“You need to know what is true and know the faith well. You can’t judge others based on their differences, but that doesn't mean you can’t have hard conversations with them. What I think would heal the church the most would be discourse on both sides.”
Accompaniment through division
Manny Gonzalez has seen the need for better discourse firsthand.
When he was a young teenager experiencing same-sex attraction, he fell away from the Church, as he struggled to grapple with its moral doctrine.
But Gonzalez said that over time, the Lord led him back to the faith.
Today he is a graduate student at Franciscan University, and he leads a ministry dedicated to serving those experiencing same-sex attraction, he said.
Gonzalez said that he’s learned that helping people “encounter” Christ usually comes before they change their minds about Catholic doctrine.
“We sometimes are so focused on the truth, which is an aspect of love, because love is rooted in truth. But sometimes we're so focused on doctrine and the moral truth behind things that we forget to see the human person in the face,” said Gonzalez.
“My approach — which I hope mirrors Jesus's ministry — is yes, calling others to go and sin no more, calling others higher, but at the same time, doing so in the context of human relationships.”
Sophia Schmidt is a Kansas State University student, who has tried to adopt a similar approach when talking with relatives, especially non-practicing Catholics, about hot-button issues in the Church.
“The main thing that people forget is that the Catholic Church should reflect God’s love. I think a lot of people really overlook that with their bias and opinion,” Schmidt said.
“No matter who you are and who you are talking to, the only way you should approach something is with love and kindness. I think people really get lost in the ‘why do you believe this’ and ‘whats the proof’, questions, but at the root of the why and the how is love.”
‘He already knows’
But young Catholics who spoke with The Pillar said that while they pay attention to Catholic issues, they can’t focus too much on polarization or partisanship in the Church.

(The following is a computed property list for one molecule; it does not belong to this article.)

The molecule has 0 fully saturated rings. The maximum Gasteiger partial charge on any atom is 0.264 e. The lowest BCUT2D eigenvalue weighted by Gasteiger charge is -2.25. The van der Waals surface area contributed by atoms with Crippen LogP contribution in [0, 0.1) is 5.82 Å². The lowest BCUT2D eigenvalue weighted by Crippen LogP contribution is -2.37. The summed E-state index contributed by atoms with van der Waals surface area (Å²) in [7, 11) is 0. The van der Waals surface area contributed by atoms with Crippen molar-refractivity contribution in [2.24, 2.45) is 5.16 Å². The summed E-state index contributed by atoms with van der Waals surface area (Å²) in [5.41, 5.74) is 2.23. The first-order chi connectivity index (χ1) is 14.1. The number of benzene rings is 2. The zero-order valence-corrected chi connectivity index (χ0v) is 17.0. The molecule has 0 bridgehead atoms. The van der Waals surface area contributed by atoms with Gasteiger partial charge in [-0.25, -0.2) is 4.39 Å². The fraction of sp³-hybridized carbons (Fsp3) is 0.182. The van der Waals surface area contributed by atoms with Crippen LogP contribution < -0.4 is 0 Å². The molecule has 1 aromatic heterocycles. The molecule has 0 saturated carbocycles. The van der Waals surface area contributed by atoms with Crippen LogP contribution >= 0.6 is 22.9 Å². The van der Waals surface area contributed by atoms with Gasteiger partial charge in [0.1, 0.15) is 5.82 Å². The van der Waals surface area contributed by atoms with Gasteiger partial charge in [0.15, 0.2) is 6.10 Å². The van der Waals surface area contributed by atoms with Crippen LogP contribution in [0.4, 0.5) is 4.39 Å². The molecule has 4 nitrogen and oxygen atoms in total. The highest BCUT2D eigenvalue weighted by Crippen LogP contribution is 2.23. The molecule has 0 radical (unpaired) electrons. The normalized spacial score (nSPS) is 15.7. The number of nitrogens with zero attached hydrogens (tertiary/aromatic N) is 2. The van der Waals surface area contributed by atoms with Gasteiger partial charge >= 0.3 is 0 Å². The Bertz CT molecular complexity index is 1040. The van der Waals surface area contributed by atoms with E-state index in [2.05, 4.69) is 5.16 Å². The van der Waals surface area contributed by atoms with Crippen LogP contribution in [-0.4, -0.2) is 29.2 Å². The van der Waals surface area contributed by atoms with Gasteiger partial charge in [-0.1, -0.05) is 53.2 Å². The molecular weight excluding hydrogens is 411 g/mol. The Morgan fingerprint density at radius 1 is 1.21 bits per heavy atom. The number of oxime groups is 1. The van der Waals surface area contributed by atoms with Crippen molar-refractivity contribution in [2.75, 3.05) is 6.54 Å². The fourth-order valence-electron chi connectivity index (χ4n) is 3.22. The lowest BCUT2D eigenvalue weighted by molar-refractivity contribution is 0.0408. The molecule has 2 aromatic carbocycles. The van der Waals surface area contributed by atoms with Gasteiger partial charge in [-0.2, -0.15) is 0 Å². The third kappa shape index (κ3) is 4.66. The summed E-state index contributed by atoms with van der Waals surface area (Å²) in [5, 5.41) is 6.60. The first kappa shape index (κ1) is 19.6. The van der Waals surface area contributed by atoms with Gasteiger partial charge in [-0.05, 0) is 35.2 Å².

“I think if we get too deeply invested in church politics it may sway our love for the Lord; it can make our hearts hard in a way,” said Herring. ”And that’s not the point of our relationship with Jesus.”
Edith Barrera, from Memphis, said that paying too much attention to Church affairs can weigh on her spiritual life. Barrera said she combats that with daily prayer.
“It's very important for me to keep up with my prayer life because, at the end of the day, we're all just looking for the same thing, which is a personal relationship with Jesus,” Edith explained.
“Even though there are divisions, personal prayer reminds me to just keep seeing everyone as children of God.”
Remembering to see every person as a child of God has become hard for Manny Gonzalez in the past few weeks. With the controversial Dec. 18 release of Fiducia supplicans, the Vatican’s declaration on blessings, Gonzalez has seen first hand the difficulty of living a saintly life and navigating the political divide of the Church.
He said that whenever the Vatican or a bishop releases a confusing statement, the best thing to do is to read the document itself and turn to trusted news sources.
“There is a lot of confusion right now around what the churches say. And things that weren't even said in the document quite simply. So I think it's important to actually dive into what the document said and what the Church says in general about church teachings because Catechism is clear,” said Gonzalez.
“So many of us sometimes fall into relying on secular news sources like CNN, which is not the place to learn about the Catholic faith. You have to go to the source, to the documents.”
But there is one solution that Manny has found to be the most helpful in navigating the chaos and complexity that is Church politics — turning to the Lord in prayer. In his own life, Gonzalez said that visiting the Lord in Eucharistic adoration has given him the grace to focus on what matters most.
“People just don't bring their struggles to the Lord. They're afraid to just be honest with the Lord and to tell Him, 'Jesus, I am doubting this teaching, or I'm struggling with this part of the church, or I'm struggling with this leader.’ It's like, dude, go to the Lord. He already knows. So come out of hiding because he already sees you and wants to tell you what to do.”